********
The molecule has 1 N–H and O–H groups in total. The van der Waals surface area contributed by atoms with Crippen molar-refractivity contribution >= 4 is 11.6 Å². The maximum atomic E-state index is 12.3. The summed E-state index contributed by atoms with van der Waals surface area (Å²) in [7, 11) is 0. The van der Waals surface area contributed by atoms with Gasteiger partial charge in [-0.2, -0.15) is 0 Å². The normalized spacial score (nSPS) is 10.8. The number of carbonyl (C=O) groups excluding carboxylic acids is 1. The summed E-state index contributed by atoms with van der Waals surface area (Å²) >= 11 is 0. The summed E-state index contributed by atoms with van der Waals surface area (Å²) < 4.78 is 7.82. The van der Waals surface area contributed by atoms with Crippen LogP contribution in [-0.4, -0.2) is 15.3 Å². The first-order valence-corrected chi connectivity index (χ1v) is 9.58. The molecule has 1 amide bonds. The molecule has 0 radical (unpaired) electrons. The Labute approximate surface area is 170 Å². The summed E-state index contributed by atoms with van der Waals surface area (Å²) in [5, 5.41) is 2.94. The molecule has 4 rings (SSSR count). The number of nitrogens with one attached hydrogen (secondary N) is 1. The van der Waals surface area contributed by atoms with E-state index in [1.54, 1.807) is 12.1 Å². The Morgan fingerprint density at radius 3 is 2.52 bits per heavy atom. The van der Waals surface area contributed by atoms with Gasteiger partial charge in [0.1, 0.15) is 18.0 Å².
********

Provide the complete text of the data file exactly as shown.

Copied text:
The molecule has 1 N–H and O–H groups in total. The van der Waals surface area contributed by atoms with Crippen molar-refractivity contribution >= 4 is 11.6 Å². The maximum atomic E-state index is 12.3. The summed E-state index contributed by atoms with van der Waals surface area (Å²) in [7, 11) is 0. The van der Waals surface area contributed by atoms with Gasteiger partial charge in [-0.2, -0.15) is 0 Å². The normalized spacial score (nSPS) is 10.8. The number of carbonyl (C=O) groups excluding carboxylic acids is 1. The summed E-state index contributed by atoms with van der Waals surface area (Å²) >= 11 is 0. The summed E-state index contributed by atoms with van der Waals surface area (Å²) < 4.78 is 7.82. The van der Waals surface area contributed by atoms with Crippen LogP contribution in [-0.4, -0.2) is 15.3 Å². The first-order valence-corrected chi connectivity index (χ1v) is 9.58. The molecule has 1 amide bonds. The molecule has 0 radical (unpaired) electrons. The Labute approximate surface area is 170 Å². The summed E-state index contributed by atoms with van der Waals surface area (Å²) in [5, 5.41) is 2.94. The molecule has 4 rings (SSSR count). The number of nitrogens with one attached hydrogen (secondary N) is 1. The van der Waals surface area contributed by atoms with E-state index in [1.54, 1.807) is 12.1 Å². The Morgan fingerprint density at radius 3 is 2.52 bits per heavy atom. The van der Waals surface area contributed by atoms with Gasteiger partial charge in [0.1, 0.15) is 18.0 Å².